Porter, B. (2008.)  The Art of Digital Storytelling.  The Creative Educator.


Reflection Blog #7

Sticky Notes for Brainstorming, Planning and Pre-Writing


So, I am going to try to use Wallwisher with my kids at school to try and get them to communicate with me more about our classes.  Hopefully they will respond to it positively, but only time will tell.  I did find the site easy to use and pretty basic.  I also liked how I could customize it with my own pictures and that I can upload videos and files if I want the kids to get to them.  I could definitley see my students using this to collaborate on group projects that they don’t finish at school or to post ideas for discussions or to track what they are bringing for our cultural food days so that we don’t have duplicates.  I think that this site could be a real asset for many classes.  I would love to be able to use it as a Spanish discussion board but my students wouldn’t be able to say very much so I would have to be very specific with the information the students would be required to produce on this site.

Over time, I hope that I am able to use this sticknote pinboard will become an everyday tool in my classroom and that the students will be able to help me evolve into something way bigger for us.  I use the sticknote app on my computer and love it to help me keep my life organized and think that a collaborative stickynote pinboard has the potential to be something very valuable in a foreign language classroom, but as a middle school teacher, I will have to tread very lightly with where I take this and how I monitor it.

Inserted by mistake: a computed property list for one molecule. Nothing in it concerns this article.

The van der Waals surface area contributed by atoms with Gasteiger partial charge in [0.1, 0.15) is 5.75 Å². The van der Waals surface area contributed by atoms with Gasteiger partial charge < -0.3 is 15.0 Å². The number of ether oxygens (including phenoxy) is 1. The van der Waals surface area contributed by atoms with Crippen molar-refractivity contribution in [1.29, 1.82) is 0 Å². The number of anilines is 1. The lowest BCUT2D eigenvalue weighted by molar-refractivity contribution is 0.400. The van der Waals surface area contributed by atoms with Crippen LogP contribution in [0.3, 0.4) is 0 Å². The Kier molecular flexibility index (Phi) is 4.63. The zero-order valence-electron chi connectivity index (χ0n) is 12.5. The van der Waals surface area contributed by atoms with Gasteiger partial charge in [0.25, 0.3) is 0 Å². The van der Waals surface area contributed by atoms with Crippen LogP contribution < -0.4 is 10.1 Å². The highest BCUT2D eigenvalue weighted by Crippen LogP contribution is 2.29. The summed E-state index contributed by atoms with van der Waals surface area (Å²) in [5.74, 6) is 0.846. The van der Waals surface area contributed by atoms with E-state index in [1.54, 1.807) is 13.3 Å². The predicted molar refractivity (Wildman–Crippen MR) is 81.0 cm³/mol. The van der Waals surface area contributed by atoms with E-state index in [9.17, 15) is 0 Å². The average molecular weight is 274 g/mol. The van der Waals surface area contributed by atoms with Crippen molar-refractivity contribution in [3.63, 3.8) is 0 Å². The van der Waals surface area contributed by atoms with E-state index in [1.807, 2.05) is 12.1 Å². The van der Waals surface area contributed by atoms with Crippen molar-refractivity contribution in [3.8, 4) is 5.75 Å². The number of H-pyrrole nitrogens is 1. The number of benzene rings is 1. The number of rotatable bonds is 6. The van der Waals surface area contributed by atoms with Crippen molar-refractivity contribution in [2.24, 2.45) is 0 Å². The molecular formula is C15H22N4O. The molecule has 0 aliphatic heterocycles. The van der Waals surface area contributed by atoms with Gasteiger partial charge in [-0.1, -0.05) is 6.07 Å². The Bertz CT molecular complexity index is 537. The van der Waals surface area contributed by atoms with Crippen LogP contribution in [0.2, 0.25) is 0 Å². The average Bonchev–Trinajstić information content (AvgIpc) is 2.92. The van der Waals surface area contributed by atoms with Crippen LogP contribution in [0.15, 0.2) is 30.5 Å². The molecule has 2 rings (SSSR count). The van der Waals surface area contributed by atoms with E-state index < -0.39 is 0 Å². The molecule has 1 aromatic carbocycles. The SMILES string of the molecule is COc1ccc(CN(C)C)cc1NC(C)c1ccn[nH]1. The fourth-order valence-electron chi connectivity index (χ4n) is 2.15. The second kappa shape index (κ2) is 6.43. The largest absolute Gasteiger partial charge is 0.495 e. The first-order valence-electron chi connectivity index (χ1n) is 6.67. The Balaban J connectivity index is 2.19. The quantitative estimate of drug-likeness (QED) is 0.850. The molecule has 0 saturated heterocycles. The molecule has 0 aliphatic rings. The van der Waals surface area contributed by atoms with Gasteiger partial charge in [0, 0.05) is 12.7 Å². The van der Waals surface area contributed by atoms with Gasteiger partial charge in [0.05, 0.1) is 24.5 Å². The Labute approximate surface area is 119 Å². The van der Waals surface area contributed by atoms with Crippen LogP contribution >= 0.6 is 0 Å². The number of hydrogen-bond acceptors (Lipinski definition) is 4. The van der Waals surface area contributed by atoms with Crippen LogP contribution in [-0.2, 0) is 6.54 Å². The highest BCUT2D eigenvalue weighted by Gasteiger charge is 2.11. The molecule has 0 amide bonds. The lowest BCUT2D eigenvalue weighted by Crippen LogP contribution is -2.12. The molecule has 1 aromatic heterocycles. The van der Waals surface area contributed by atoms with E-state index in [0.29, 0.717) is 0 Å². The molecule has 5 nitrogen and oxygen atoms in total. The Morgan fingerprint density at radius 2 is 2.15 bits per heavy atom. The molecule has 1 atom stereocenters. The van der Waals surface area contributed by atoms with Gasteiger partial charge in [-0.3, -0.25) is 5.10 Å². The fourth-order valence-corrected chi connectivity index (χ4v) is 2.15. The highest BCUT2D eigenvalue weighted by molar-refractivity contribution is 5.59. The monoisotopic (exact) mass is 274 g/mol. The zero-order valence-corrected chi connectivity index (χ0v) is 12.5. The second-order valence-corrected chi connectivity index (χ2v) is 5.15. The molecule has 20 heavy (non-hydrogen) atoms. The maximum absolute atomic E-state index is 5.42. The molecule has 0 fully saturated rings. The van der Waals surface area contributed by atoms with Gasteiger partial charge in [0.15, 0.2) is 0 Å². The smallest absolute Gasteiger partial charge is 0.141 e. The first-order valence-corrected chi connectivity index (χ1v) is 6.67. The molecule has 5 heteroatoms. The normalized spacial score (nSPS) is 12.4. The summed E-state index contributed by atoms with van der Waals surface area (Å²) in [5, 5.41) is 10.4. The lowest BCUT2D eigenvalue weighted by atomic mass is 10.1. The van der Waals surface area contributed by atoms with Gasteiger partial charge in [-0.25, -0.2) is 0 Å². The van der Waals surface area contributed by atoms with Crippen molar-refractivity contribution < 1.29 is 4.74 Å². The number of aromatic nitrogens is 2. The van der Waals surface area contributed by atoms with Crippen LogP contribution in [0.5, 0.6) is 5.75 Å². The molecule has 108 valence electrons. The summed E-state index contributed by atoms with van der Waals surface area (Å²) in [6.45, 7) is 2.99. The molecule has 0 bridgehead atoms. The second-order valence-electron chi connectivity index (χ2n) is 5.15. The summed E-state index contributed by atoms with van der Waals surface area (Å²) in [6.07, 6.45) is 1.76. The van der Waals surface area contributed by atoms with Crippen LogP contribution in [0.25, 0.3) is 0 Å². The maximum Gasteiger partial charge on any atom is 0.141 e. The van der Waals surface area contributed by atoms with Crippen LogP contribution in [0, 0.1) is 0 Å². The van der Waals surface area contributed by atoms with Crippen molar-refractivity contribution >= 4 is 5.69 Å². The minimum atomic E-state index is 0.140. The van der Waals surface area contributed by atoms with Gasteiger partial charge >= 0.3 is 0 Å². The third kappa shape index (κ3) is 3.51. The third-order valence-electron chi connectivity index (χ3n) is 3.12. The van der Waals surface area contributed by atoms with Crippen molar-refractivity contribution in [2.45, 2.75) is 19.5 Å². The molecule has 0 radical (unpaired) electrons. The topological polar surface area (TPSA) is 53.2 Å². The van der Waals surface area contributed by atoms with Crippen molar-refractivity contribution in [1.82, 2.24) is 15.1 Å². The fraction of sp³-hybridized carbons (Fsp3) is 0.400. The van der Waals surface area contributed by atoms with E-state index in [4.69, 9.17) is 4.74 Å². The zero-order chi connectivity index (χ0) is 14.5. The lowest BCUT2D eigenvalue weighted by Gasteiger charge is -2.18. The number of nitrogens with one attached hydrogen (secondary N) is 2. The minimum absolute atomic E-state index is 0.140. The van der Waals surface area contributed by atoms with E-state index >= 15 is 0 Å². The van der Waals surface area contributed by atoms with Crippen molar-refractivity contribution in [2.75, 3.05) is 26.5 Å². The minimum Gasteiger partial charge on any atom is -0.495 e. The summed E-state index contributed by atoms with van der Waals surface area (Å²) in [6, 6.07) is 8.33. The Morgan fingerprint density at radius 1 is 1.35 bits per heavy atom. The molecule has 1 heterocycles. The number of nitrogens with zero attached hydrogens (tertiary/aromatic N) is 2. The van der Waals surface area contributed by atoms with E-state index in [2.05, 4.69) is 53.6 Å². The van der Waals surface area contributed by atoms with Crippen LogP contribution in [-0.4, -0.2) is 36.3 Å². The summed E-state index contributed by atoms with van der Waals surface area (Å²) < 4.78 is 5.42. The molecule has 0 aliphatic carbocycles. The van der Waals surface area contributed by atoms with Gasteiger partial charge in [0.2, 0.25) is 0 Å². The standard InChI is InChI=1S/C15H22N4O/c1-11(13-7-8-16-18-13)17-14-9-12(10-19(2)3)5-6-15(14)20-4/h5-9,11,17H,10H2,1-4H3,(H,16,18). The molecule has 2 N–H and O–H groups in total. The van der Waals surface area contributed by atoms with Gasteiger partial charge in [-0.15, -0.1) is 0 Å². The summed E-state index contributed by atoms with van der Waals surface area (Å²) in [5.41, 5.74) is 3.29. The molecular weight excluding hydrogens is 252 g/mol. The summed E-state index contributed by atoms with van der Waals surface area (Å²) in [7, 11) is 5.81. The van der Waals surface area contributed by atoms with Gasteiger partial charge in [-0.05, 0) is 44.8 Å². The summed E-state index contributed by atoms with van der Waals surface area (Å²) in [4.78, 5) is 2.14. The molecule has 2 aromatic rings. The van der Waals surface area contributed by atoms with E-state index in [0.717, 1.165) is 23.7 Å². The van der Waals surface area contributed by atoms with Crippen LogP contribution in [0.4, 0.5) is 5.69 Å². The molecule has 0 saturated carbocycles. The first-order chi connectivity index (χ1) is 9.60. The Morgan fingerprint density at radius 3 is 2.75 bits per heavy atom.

I love for my students to use Web Inquiry in my class for the culture aspects that we would otherwise not be able to explore.  This site opens up discussion among the students about the information they find while exploring aspects of Spanish/Hispanic culture and allows them to come to their own conclusions because  “a web inquiry activity revolves around good open-ended questions tied around learning standards” (Coffman, p. 59, 2010).


Coffman, T. (2009). Engaging students through inquiry-oriented learning and technology. New York: Rowman & Littlefield Education.



Reflection Blog #6

A Flipped Classroom

What do you think?

I think a flipped classroom is an interesting concept.  I am not sure that I am entirely on board with it though.  I work in a middle school and the students that come through my classroom are still looking for the guidance and praise within the classroom during a lecture that is necessary.  I am also skeptical because even with me there pushing them, there are still students who don’t do what is expected of them and I would be afraid that without that there would be more students who don’t do the necessary work.  I could, however, see myself modifying this paradigm to fit the needs of my own classroom.I think that in theory a flipped classroom could work.

Is this the true nature of a flipped classroom?